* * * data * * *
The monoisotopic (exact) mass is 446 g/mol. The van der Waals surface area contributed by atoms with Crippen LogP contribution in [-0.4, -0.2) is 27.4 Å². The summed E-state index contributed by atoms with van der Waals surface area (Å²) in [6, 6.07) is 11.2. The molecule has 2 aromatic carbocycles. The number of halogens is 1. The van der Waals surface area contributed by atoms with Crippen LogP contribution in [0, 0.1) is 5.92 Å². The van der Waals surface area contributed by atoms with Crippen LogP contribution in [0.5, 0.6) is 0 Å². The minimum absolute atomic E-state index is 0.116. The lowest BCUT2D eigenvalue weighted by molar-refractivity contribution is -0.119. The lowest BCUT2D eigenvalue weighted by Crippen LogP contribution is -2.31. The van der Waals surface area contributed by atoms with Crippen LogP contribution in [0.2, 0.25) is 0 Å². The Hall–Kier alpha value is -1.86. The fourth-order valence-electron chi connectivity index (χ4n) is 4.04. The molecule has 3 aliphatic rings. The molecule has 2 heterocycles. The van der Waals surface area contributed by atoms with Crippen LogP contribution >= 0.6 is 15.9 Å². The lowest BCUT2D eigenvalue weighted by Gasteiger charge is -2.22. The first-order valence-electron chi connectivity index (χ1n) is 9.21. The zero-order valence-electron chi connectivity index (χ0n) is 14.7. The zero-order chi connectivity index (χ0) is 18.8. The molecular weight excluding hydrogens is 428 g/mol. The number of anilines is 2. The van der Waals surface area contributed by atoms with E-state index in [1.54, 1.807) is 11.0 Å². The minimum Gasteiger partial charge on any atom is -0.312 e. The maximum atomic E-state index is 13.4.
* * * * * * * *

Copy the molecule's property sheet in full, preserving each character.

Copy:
The monoisotopic (exact) mass is 446 g/mol. The van der Waals surface area contributed by atoms with Crippen LogP contribution in [-0.4, -0.2) is 27.4 Å². The summed E-state index contributed by atoms with van der Waals surface area (Å²) in [6, 6.07) is 11.2. The molecule has 2 aromatic carbocycles. The number of halogens is 1. The van der Waals surface area contributed by atoms with Crippen LogP contribution in [0, 0.1) is 5.92 Å². The van der Waals surface area contributed by atoms with Crippen LogP contribution in [0.5, 0.6) is 0 Å². The minimum absolute atomic E-state index is 0.116. The lowest BCUT2D eigenvalue weighted by molar-refractivity contribution is -0.119. The lowest BCUT2D eigenvalue weighted by Crippen LogP contribution is -2.31. The van der Waals surface area contributed by atoms with Crippen LogP contribution in [0.2, 0.25) is 0 Å². The Hall–Kier alpha value is -1.86. The fourth-order valence-electron chi connectivity index (χ4n) is 4.04. The molecule has 3 aliphatic rings. The molecule has 2 heterocycles. The van der Waals surface area contributed by atoms with Crippen LogP contribution >= 0.6 is 15.9 Å². The lowest BCUT2D eigenvalue weighted by Gasteiger charge is -2.22. The first-order valence-electron chi connectivity index (χ1n) is 9.21. The zero-order valence-electron chi connectivity index (χ0n) is 14.7. The zero-order chi connectivity index (χ0) is 18.8. The molecular weight excluding hydrogens is 428 g/mol. The number of anilines is 2. The van der Waals surface area contributed by atoms with E-state index in [1.54, 1.807) is 11.0 Å². The minimum Gasteiger partial charge on any atom is -0.312 e. The maximum atomic E-state index is 13.4.